Crispin: The Cross of Lead
Page Length: 262
Reading Level: 5th
REVIEW & PLOT SUMMARY: This book started out rather slow for me. It took awhile for me to get into the setting of England in the year 1377. It is almost as if the choice of words and language that the author uses in the very beginning does not reflect that of a young boy. After about 20 pages, however the story picked up some momentum. The book is essentially about a poor boy who is described by people as “Asta’s son”. Asta is the name of the boy’s mother. The boy does not know his real name. He also does not know who his father is. His mother keeps this a secret for good reason. One of the excuses she uses for the father’s absence is death from the Plague. The boy doesn’t question this since many people during this time suffered from this event. In addition to Asta’s son, the reader is kept in secret of the father’s identity for quite some time. In his community of Stromford, Asta’s son had few friends and felt very shunned. He does not know the reason why.
After a course of events, the steward of the area, John Aycliffe who serves Lord Furnival, makes up a story about Asta’s son breaking into his home. As a result, Asta’s son is labeled a “wolf’s head”. This means that anyone may shoot him on-site. Asta’s son runs to his close companion, Father Quinel for help. The priest reveals to Asta’s son that his mother named him Crispin and that she could read and write. Both pieces of information puzzled the boy. The priest seems to have so much more to reveal, but his time on Earth is limited as he is murdered. Crispin feels that it is his fault since he is a “wolf’s head” and sets out far away from his village with a cross in hand that his mother gave him. Another piece of information that Crispin and the reader are left unaware of is what is written on the cross of lead.
As Crispin treks away from Stromford, just ahead of his “hunting party”, he runs into a man named Bear. Bear is a very large man with a red beard. He is a juggler and plays the recorder for people’s amusement. Bear eventually forces Crispin to be his personal servant. The two then venture off towards the city of Great Wexly. When Bear and Crispin reach Great Wexly, Crispin feels that Bear is more than just a juggler. Bear engages in secret talks and dealings with individuals behind closed doors. It eventually comes out that some citizens are unhappy with the current ruling body. They yearn for more freedom, however talk of such things is considered treason in the eyes of the authorities.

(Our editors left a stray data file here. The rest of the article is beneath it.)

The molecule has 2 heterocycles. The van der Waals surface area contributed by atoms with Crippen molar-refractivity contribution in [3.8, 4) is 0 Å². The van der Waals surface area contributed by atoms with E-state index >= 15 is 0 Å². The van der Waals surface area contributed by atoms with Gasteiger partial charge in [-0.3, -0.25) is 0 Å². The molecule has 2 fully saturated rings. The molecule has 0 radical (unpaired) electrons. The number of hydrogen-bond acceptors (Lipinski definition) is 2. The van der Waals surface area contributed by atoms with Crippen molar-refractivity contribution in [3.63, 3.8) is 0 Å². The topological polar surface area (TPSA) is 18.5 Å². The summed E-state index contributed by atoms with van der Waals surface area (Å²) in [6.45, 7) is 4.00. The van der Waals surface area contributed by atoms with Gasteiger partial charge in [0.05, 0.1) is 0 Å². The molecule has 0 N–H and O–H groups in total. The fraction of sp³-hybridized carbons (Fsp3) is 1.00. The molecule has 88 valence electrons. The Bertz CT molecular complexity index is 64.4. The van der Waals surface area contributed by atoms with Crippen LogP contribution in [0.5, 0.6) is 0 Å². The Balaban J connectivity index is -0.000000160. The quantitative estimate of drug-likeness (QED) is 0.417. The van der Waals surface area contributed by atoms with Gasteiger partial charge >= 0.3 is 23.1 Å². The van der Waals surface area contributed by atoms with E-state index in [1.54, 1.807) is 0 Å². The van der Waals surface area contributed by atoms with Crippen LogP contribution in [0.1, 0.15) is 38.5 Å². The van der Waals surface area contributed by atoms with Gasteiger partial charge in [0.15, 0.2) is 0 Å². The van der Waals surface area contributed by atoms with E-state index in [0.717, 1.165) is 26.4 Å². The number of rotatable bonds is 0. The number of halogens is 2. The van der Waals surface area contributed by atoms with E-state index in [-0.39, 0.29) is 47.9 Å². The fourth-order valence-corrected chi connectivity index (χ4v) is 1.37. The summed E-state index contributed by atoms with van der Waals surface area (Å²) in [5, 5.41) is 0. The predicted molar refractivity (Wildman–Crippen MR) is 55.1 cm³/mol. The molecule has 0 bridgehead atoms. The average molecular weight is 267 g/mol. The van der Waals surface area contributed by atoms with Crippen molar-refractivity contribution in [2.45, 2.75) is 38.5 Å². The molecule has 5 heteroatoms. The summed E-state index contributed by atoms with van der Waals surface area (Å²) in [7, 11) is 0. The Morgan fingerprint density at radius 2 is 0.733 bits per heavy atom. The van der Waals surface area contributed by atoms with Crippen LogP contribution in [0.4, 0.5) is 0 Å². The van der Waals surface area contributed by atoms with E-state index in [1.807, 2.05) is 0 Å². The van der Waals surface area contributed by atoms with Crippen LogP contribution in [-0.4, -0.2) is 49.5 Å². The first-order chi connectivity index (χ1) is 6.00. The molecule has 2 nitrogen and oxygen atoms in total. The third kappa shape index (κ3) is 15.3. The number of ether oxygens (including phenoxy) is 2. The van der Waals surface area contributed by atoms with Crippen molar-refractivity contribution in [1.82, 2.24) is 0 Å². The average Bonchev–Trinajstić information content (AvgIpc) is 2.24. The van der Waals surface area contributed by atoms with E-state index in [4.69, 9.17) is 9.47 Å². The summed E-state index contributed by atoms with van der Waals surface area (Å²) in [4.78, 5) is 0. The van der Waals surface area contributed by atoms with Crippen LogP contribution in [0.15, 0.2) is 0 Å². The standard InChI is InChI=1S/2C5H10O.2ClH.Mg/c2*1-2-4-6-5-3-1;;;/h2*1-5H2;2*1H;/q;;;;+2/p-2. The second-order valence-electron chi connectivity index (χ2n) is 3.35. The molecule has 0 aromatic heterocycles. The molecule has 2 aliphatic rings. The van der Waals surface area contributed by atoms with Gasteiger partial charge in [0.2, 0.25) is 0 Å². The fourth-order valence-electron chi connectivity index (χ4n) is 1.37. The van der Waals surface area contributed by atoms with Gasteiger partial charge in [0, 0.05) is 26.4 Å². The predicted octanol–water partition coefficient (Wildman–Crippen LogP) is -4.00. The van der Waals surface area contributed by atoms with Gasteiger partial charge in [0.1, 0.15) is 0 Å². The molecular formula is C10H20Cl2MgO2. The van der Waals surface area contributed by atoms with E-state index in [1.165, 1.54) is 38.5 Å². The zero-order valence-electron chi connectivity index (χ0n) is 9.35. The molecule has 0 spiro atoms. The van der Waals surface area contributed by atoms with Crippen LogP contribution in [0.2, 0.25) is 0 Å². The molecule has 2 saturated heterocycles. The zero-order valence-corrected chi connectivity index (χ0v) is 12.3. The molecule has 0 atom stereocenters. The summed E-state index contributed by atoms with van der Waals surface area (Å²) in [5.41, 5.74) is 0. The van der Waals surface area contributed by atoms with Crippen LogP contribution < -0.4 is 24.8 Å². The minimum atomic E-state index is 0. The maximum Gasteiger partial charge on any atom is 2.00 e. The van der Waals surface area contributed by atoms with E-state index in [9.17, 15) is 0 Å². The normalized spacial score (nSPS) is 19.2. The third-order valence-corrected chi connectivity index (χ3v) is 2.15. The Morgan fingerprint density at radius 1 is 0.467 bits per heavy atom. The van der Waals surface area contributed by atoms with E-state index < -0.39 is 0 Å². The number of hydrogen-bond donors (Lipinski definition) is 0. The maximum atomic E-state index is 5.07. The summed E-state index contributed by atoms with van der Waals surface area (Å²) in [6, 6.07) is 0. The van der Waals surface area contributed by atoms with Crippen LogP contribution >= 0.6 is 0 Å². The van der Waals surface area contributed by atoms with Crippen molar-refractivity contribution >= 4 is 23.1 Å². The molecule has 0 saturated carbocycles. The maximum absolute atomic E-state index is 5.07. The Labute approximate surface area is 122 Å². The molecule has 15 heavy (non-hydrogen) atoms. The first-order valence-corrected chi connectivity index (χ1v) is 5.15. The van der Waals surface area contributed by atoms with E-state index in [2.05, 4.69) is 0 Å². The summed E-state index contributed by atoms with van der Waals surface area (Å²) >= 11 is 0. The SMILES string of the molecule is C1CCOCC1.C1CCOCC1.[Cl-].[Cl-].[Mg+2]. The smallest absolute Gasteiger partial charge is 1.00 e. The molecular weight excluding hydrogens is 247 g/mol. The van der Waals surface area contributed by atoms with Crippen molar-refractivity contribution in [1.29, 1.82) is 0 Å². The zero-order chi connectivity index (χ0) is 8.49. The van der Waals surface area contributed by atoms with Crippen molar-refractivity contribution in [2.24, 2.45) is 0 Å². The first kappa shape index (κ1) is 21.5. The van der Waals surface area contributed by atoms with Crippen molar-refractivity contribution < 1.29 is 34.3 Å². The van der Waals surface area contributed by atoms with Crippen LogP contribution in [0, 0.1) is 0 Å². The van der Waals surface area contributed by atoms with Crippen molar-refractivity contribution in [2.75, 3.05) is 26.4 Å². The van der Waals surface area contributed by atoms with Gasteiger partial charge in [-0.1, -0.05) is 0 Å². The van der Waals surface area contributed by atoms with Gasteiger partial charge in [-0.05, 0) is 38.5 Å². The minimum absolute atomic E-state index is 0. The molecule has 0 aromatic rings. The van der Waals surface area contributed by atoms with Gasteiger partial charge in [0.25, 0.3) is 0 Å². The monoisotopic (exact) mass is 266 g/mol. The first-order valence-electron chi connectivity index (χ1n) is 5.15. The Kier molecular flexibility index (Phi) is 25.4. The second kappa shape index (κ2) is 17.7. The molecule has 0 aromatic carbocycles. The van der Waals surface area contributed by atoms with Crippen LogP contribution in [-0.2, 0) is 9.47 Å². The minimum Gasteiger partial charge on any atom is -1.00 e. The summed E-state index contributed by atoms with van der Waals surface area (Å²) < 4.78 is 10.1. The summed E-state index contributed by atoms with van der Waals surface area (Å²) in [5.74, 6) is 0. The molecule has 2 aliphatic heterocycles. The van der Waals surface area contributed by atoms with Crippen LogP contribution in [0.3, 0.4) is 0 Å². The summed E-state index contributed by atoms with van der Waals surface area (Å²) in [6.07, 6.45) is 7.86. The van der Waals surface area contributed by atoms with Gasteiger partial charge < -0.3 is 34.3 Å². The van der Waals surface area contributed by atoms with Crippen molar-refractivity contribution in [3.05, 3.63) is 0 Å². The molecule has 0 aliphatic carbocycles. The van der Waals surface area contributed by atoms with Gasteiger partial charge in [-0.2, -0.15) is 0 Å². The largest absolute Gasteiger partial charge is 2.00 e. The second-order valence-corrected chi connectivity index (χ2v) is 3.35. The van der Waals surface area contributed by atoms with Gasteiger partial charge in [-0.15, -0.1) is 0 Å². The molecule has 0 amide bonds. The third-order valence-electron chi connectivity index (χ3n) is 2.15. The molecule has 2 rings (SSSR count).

It is later revealed in the story that Crispin’s mother, Asta, was most likely the daughter of Lord Douglas. Now Asta caught the eye of Lord Furnival who between the two of them bore a son – Crispin. Crispin is considered a “bastard” son. The current people in power want Crispin dead, not for any true crime, but for being a possible heir to the ruling party. To be more exact, if word got out that an heir to Lord Furnival (who is dead now) is alive, then Lord Douglas (Crispin’s grandfather) might want to stake a claim for authority. The individuals in high power in the area, want things to remain the same as Lady Furnival is currently in power.
As a side note, it is revealing that in the short time that Crispin has known Bear, he is more of a father to Crispin than his true father, Lord Furnival, ever was. On page 222, a theme among many of the townspeople is best stated by the quote, “no man, or woman either, shall be enslaved to any other, but stand free and equal to one another”. This is the type of revolutionary thinking that some of the people were engaged in. Again, these were dangerous thoughts.
Towards the end of the book, Bear is kidnapped in order that John Aycliffe may get to Crispin and kill him. Crispin eventually uses his cross of lead (with its inscriptions) as proof that he is of royal blood to force Aycliffe to let Bear and he escape from Great Wexly. The cross in return would be given to Aycliffe. Aycliffe agrees to this arrangement in the beginning. However, he eventually dissents. Bear is upset and “throws” Aycliffe to his death. Bear and Crispin are then allowed to leave the town after Crispin places the cross of lead on Aycliffe’s bloody chest.
We can assume that now with Crispin’s new found freedom, he and Bear will have many adventures and grow closer together. Bear never achieved the societal freedom that he wanted but he achieved something that he wasn’t looking for – freedom for a boy who deserved so much more.
AREAS FOR TEACHING: The book ends with 14 questions that a teacher could use for discussion or essays and 3 activities (map, writing, and drama) that could supplement elements of the story. This story would be a great supplement to a unit on England during the 1400’s as well as a unit about themes such as freedom and family.
REVIEWED BY: Kevin Stratton